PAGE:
Dec. 27, 2017
It's as common to find a Bible in a hotel room as it is to find mini soaps and a room service menu. Why is this seemingly outdated practice still so popular?
Bibles have been a hotel room staple for more than 100 years. A religious organization called the Gideons has been donating New Testaments since 1899.
The group's website says it puts scriptures in "strategic locations" to make them available for anyone, including "those who may not know they need them."
Beyond hotels, the Gideons distribute Bibles to public libraries, graduation ceremonies, airplanes, domestic violence shelters, prisons and more.
Many times, the target audience includes young students in public schools, a clear violation of the constitutional separation of church and state.
So while donating a book may seem harmless, some groups find the Gideons and their methods controversial. The group has been described as "sinister."
The Freedom From Religion Foundation sells "warning labels" that opponents can apply to religious liturgy to make their stance heard.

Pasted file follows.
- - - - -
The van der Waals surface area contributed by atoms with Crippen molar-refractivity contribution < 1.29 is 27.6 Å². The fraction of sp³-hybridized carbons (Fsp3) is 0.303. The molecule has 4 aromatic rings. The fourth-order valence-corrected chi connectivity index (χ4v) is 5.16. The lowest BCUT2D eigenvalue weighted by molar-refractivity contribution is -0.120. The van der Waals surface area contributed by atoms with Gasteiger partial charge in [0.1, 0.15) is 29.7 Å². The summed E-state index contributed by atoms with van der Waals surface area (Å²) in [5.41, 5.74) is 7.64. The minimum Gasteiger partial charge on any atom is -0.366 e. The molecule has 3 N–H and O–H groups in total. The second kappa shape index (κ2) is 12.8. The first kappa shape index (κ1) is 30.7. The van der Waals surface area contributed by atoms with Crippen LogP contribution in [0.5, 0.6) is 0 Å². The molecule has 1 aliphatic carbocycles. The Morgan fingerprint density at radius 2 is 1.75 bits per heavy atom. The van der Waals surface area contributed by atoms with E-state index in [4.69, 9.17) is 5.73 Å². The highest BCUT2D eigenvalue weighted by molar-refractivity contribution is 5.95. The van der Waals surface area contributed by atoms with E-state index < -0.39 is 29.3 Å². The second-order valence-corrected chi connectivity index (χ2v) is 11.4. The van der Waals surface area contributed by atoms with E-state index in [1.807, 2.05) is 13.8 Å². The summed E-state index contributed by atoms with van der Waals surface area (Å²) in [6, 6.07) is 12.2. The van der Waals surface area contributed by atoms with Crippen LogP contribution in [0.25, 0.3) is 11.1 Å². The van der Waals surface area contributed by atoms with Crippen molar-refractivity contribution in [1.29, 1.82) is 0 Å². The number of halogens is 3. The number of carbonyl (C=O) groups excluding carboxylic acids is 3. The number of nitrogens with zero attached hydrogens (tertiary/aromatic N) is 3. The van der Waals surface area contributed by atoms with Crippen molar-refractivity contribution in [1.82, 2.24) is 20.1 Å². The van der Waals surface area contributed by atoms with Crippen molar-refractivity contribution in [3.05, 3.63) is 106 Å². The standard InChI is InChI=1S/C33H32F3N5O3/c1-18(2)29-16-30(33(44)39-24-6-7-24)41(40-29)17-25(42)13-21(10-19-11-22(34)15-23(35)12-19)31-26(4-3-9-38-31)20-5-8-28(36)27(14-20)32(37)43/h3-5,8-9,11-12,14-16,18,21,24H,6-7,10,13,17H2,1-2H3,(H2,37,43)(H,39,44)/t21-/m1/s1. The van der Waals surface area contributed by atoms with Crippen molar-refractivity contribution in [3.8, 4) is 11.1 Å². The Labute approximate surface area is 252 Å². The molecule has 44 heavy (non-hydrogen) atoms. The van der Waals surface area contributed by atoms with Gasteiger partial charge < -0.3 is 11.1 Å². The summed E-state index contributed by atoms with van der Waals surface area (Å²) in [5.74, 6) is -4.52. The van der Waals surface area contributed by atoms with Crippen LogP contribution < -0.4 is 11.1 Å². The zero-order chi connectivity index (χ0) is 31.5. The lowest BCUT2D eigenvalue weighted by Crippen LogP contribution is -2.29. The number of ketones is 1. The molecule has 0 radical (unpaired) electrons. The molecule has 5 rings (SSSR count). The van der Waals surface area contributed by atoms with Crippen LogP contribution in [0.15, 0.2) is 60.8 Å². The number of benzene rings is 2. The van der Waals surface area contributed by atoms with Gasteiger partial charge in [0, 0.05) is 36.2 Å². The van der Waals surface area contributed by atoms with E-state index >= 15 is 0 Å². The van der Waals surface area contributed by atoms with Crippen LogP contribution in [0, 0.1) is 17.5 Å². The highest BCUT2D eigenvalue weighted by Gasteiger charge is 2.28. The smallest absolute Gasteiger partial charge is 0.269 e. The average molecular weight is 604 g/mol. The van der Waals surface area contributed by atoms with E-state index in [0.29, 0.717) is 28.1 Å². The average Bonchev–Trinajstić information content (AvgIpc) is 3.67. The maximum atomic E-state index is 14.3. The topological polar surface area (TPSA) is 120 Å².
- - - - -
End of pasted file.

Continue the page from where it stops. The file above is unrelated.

Freedom From Religion Foundation
Many guests feel comforted by the presence of a Bible in their hotel room, while others see it as a cheap attempt to convert people.
Times are changing: Not every hotel room blindly accepts the Bible as a room prop, and many are working to accommodate a scope of religions.
For example, Kimpton Hotel Monaco in Portland, Oregon, offers religious texts by request only.
It also provides a complimentary “quiet room” on the property’s fifth floor for anyone to meditate, pray or reflect in.
Provenance Hotels offers a “spiritual menu” allowing guests to request a copy of whatever religious text they may want to borrow during a visit.
Public relations director Kate Buska explained: “We wanted to offer something that would enable us to cater to whatever our guest’s spiritual orientation is.”